News

Fatal fall overboard

The Nautical Institute has issued Mars Report to highlight how important is to think safe to protect yourself. The report focuses on a fatal fall overboard when moving the hatch covers forward on a general cargo vessel. The victim climbed the vessel's heavy lift spreader that was in the way but his work boots were worn and he was not wearing a safety harness, life vest or helmet.
The Nautical Institute has issued Mars Report to highlight how important is to think safe to protect yourself. The report focuses on a fatal fall overboard when moving the hatch covers forward on a general cargo vessel. The victim climbed the vessel’s heavy lift spreader that was in the way but his work boots were worn and he was not wearing a safety harness, life vest or helmet.

The Incident

After unloading containers from a general cargo vessel, crew prepared the decks and holds for a new cargo. One task was to move the hatch covers forward; a crew member operated the ship’s crane to move the hatch while two other crew guided the hatch with securing lines on each side.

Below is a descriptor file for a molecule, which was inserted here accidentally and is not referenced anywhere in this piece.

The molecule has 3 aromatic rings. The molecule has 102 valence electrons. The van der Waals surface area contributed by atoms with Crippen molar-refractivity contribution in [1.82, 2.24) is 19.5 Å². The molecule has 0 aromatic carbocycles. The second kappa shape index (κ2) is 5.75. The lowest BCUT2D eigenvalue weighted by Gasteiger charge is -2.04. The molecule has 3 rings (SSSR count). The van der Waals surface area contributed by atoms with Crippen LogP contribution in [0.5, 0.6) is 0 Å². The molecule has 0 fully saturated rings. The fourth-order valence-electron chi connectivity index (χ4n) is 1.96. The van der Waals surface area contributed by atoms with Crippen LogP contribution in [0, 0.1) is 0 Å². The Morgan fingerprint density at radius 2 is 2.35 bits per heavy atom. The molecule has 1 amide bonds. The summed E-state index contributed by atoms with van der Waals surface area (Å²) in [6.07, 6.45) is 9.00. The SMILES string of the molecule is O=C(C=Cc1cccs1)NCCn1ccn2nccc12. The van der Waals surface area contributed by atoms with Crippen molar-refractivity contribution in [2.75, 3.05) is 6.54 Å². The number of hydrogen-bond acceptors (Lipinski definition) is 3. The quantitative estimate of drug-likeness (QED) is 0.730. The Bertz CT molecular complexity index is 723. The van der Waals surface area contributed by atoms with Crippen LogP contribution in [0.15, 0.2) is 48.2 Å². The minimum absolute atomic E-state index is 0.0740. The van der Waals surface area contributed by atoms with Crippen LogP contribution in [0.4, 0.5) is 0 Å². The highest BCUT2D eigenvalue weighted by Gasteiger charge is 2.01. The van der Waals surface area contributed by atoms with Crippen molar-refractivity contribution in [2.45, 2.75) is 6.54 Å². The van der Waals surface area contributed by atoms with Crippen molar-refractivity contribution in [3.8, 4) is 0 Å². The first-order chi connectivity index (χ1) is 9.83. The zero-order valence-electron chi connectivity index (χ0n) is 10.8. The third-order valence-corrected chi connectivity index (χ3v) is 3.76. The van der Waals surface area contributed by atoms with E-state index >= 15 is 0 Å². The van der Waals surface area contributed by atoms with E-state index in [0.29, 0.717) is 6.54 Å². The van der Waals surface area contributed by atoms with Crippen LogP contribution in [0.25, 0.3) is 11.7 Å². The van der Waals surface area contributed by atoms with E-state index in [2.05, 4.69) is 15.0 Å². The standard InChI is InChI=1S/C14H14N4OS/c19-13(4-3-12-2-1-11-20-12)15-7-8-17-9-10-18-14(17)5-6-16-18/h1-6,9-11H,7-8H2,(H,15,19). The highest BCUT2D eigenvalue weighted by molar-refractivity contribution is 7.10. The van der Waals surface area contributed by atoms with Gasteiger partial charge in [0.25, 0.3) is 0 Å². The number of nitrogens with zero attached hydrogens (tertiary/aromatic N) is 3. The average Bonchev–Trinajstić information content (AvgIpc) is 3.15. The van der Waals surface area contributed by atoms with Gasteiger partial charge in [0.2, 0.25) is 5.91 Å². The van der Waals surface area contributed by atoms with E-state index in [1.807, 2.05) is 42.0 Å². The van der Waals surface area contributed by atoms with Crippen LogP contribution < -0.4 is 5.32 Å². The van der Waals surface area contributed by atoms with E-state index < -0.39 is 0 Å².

The crew member guiding the hatch on the starboard side was blocked by the vessel’s heavy lift spreader stored on deck, so he had to climb the spreader in order to continue his pace forward. At some point while on the spreader he lost his balance and fell overboard between the ship and the dock. An officer nearby heard the splash and rushed to the scene. With the help of other crew, the officer was able to recover the fallen crew onto the quay but the victim was unconscious. The victim was taken to hospital but died of his injuries later that day.

It is not known how the crew member lost his balance, but after the accident it was found that his shoes and coveralls were in very poor condition. At the time of the accident the victim was not wearing a safety harness, life vest or helmet.

Lessons learned

  • Personal protective equipment such as boots should always be in good order for proper support, protection and traction.
  • When working on deck a safety helmet should always be worn.
  • The crew considered moving the hatch covers a routine job. As such, they did not discuss arrangements and possible risks prior to moving the hatch cover on the morning of the accident.
  • The spreader had an uneven surface and was without fall protection. It was probably slippery due to the morning dew; it had no anti-slip paint applied as it was not intended to be walked upon.

Source & Image Credit : Mars Reports/ The Nautical Institute

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